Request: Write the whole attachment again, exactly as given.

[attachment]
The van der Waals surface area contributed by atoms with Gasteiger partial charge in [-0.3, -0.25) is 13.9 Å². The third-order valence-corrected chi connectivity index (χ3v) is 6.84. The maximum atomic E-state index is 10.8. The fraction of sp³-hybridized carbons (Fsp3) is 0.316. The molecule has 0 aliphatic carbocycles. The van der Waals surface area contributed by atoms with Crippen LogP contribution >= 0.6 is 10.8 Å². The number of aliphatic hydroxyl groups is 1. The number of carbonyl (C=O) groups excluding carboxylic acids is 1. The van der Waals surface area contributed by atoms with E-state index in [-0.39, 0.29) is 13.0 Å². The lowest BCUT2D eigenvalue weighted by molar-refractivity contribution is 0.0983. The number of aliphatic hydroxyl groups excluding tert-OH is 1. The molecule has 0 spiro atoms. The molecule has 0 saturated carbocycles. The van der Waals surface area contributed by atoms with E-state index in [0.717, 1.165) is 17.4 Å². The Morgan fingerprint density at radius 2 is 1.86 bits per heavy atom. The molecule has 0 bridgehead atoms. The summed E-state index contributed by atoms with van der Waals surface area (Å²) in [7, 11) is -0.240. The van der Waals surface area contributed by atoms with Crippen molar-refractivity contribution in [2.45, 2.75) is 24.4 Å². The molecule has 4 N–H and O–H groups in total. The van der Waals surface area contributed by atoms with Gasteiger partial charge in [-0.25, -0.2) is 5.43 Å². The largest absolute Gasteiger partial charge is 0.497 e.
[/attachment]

The van der Waals surface area contributed by atoms with Gasteiger partial charge in [-0.3, -0.25) is 13.9 Å². The third-order valence-corrected chi connectivity index (χ3v) is 6.84. The maximum atomic E-state index is 10.8. The fraction of sp³-hybridized carbons (Fsp3) is 0.316. The molecule has 0 aliphatic carbocycles. The van der Waals surface area contributed by atoms with Crippen LogP contribution >= 0.6 is 10.8 Å². The number of aliphatic hydroxyl groups is 1. The number of carbonyl (C=O) groups excluding carboxylic acids is 1. The van der Waals surface area contributed by atoms with E-state index in [-0.39, 0.29) is 13.0 Å². The lowest BCUT2D eigenvalue weighted by molar-refractivity contribution is 0.0983. The number of aliphatic hydroxyl groups excluding tert-OH is 1. The molecule has 0 spiro atoms. The molecule has 0 saturated carbocycles. The van der Waals surface area contributed by atoms with E-state index in [0.717, 1.165) is 17.4 Å². The Morgan fingerprint density at radius 2 is 1.86 bits per heavy atom. The molecule has 0 bridgehead atoms. The summed E-state index contributed by atoms with van der Waals surface area (Å²) in [7, 11) is -0.240. The van der Waals surface area contributed by atoms with Crippen molar-refractivity contribution in [2.45, 2.75) is 24.4 Å². The molecule has 4 N–H and O–H groups in total. The van der Waals surface area contributed by atoms with Gasteiger partial charge in [-0.25, -0.2) is 5.43 Å². The largest absolute Gasteiger partial charge is 0.497 e.